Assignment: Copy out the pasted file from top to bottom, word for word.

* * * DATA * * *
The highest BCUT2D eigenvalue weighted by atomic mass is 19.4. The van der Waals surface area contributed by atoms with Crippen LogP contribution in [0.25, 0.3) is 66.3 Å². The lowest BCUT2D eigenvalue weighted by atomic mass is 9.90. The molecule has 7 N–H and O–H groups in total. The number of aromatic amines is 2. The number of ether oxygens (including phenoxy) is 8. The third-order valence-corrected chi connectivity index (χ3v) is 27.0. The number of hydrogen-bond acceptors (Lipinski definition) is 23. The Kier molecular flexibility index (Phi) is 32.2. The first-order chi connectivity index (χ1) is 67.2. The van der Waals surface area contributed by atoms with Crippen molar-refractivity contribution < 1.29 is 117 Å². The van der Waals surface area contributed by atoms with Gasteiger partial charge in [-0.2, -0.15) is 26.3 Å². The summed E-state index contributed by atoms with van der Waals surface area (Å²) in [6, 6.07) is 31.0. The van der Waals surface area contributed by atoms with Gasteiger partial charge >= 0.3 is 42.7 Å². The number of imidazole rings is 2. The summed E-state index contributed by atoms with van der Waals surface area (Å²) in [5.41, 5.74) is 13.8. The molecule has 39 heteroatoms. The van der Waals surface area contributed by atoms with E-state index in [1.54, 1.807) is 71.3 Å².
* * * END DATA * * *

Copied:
The highest BCUT2D eigenvalue weighted by atomic mass is 19.4. The van der Waals surface area contributed by atoms with Crippen LogP contribution in [0.25, 0.3) is 66.3 Å². The lowest BCUT2D eigenvalue weighted by atomic mass is 9.90. The molecule has 7 N–H and O–H groups in total. The number of aromatic amines is 2. The number of ether oxygens (including phenoxy) is 8. The third-order valence-corrected chi connectivity index (χ3v) is 27.0. The number of hydrogen-bond acceptors (Lipinski definition) is 23. The Kier molecular flexibility index (Phi) is 32.2. The first-order chi connectivity index (χ1) is 67.2. The van der Waals surface area contributed by atoms with Crippen molar-refractivity contribution < 1.29 is 117 Å². The van der Waals surface area contributed by atoms with Gasteiger partial charge in [-0.2, -0.15) is 26.3 Å². The summed E-state index contributed by atoms with van der Waals surface area (Å²) in [6, 6.07) is 31.0. The van der Waals surface area contributed by atoms with Gasteiger partial charge >= 0.3 is 42.7 Å². The number of imidazole rings is 2. The summed E-state index contributed by atoms with van der Waals surface area (Å²) in [5.41, 5.74) is 13.8. The molecule has 39 heteroatoms. The van der Waals surface area contributed by atoms with E-state index in [1.54, 1.807) is 71.3 Å².